Interior designer Lindsey Looke and husband, Steven, resided in cozy rental apartments (read: cramped) in New York, Chicago, Palo Alto and L.A. before relocating to Steven’s hometown of Houston, enabling him to accept a position in the family business and allowing Lindsey to finally have the square footage she craved.

After nearly a year of searching — while living in another petite apartment in River Oaks — they found their dream home in Avalon, a coveted neighborhood adjacent to River Oaks known for charming older houses in approachable sizes. In a competitive inner-loop real estate market, home-court advantages are key: Looke, who was pregnant with their first child, penned a letter to the owners, expressing their desire to raise their young family in that very home.

This personal touch won them the property; the previous owners had raised their family there, too. The Lookes moved in just in time — two weeks later, Looke gave birth to a baby boy.

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Lindsey Looke in a Dolce & Gabbana brocade daisy-print dress from Tootsies. Baker sofa. Pierre Vandel Paris vintage table from Uptowner Antiques in New Orleans. Vintage obelisks from Mecox.

The Federal-style two-story brick home was built in 1939, and an addition by prior owners resulted in a heavenly 3,560 total square feet — more than triple the size of their NYC apartment. At the time, Looke was studying interior design at The Art Institute; she soon began working as a design assistant for Munger Interiors.

Her busy schedule as a new mom, student and employee forced her to design her own home slowly and deliberately. What resulted is proof that patience is a virtue.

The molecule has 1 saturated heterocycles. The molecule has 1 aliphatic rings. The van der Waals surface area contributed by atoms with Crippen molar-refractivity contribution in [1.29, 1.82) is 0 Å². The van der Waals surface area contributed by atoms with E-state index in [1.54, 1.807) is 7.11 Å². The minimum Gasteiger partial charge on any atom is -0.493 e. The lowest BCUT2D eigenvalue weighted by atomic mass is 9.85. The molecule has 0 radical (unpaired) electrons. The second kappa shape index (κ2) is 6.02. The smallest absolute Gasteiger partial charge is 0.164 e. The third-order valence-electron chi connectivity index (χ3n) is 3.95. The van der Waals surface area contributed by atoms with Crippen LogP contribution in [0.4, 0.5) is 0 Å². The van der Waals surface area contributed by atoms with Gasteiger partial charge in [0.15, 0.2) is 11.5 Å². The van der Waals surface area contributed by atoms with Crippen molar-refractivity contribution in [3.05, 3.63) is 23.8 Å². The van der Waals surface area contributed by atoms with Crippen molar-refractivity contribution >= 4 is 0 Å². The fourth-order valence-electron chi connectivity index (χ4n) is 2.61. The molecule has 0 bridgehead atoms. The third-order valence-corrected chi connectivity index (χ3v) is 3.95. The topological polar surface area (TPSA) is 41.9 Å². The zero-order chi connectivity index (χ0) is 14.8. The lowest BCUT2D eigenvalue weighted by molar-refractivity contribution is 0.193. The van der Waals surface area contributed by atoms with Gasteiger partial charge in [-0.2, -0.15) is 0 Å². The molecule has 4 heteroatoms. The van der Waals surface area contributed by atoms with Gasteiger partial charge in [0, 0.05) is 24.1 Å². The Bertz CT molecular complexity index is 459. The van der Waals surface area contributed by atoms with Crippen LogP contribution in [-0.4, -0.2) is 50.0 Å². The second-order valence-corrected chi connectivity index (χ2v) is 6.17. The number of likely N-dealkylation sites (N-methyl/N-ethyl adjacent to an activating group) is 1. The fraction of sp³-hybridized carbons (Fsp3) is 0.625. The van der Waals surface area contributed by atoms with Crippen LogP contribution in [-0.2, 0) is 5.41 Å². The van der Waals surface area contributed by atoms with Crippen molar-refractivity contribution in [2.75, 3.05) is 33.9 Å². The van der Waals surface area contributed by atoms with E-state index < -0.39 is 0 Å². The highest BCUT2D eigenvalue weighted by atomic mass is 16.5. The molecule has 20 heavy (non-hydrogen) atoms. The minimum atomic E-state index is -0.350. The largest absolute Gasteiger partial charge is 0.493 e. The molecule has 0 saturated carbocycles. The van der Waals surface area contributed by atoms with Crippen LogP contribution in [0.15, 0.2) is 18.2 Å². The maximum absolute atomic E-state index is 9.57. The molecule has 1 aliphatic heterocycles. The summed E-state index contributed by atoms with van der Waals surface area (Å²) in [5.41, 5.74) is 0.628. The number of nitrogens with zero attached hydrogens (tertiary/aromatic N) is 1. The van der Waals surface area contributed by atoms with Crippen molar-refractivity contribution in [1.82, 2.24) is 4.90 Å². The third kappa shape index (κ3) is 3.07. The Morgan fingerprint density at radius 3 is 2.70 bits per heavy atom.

The Lookes’ house has turned into a beloved gathering place for the young innerloop social set. Dinner parties here are top-notch, and cocktails — an especially lethal margarita or Champagne with a float of raspberry, depending upon the occasion — are served in the family room. When dinner is involved, Looke holds court with one set of guests in the dining room, while her husband hosts another set in the library, which is filled with equal parts design books (hers) and autobiographical tomes (his), where a second table accommodates eight. Couples are frequently separated to keep conversation spinning among the guests.

Last year, after the birth of a daughter and at the prompting of friends, Looke went out on her own and opened Ella Lee Interiors. Her own home has served as a calling card for friends and friends of friends who have now become clients, eager to adopt her aesthetic: a contemporary and traditional home that provides for cozy living and entertaining.

Looke made the most out of an awkward layout by embracing pattern in blue and white in her son’s room.

POP QUIZ
Flower: Hydrangeas. Especially in blue-and-white vases.
Restaurants: B&B Butchers & Restaurant, State of Grace and Shake Shack, once it finally opens.
Hotel: The Carlyle in New York. I love the lobby, the history and its authenticity.
Necessary indulgence: Sleep.
Travel destination: Any place with family. We love going to Nantucket in the summer.
Dream project: Designing a beach house. Interior design don’t: Don’t hold yourself to any rules. Creativity is not about limitations.
Fave designer: Daniel Romualdez. He can do contemporary just as well as traditional, and his work is the right balance of livable elegance.

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A painting by Meredith Pardue from Laura Rathe Fine Art was the starting point for the living room, one of the first rooms Looke decorated.

TOP TIPS FOR NEWLYWEDS FROM LOOKE:
• Buy things you love rather than simply to fill a space. And you don’t have to buy everything at once.
• Family heirlooms weave a personal story into your home. Also, they are gifted (ergo, free), which is a big plus. Even if it isn’t something you would have purchased, consider refurbishing to fit your taste.
• Look to a designer to help determine how to merge existing furniture and formulate a design scheme that serves as the foundation for future design work.
• Increase dinner party seating with tables in several rooms. Unbendable rule: Seat married couples apart to keep conversation flowing, witty and interesting.
• You can have nice things with young children; you just have to safeguard a bit. I museum-glued Christopher Spitzmiller lamps to vintage end tables. The removable gel creates a bond between the object and display surface.